Item No. 1956
By carefully selecting grains of colored glass we are able to simulate the rock spires of Bryce Canyon in Utah.
This is preceded by a layer of white powder fused at 1,800 degrees to simulate a blanket of winter snow.
The teardrop shape produces a variety of refracted images in the surrounding clear casing glass. See fourth image below.
On a ski trip to the Grand Tetons just outside Jackson Hole, Wyoming, we stopped at Bryce Canyon after a mid-winter snow storm.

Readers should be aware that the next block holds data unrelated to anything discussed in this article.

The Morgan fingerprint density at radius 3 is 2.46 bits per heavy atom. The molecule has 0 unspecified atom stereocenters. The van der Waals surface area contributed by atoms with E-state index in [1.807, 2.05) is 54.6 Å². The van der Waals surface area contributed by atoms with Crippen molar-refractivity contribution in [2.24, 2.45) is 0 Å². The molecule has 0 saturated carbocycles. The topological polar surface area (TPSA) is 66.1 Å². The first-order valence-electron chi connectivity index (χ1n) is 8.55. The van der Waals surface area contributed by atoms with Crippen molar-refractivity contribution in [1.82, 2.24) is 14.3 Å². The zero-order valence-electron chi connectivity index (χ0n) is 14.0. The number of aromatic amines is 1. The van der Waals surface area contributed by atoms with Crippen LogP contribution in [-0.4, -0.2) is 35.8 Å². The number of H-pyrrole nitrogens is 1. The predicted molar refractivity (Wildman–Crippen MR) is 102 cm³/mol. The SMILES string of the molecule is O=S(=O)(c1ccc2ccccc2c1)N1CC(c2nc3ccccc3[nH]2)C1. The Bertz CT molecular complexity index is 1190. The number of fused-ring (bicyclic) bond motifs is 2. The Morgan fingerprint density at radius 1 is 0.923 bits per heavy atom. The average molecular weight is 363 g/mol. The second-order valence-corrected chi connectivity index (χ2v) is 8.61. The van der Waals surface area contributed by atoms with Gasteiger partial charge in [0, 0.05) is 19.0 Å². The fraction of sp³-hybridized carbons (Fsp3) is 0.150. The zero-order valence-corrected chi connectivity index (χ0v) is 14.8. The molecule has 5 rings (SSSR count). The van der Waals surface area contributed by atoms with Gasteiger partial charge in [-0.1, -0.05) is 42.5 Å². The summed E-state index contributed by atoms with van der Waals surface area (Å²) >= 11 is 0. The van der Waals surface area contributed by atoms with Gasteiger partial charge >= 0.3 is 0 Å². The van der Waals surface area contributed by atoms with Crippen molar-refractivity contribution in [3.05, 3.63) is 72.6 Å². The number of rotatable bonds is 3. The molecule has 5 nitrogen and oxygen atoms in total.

The multicolored canyon rock formations I'd visited during the summer were even more spectacular with a contrasting blanket of fresh virgin snow.
The colorful rock formations that form the delicate spires of Bryce Canyon are called hoodoos laid down as sediments in a system of cool streams and lakes that existed
63 million years ago.
These rock formations are part of the Grand Staircase uplift that form Bryce Canyon, the Grand Canyon and Zion National Parks.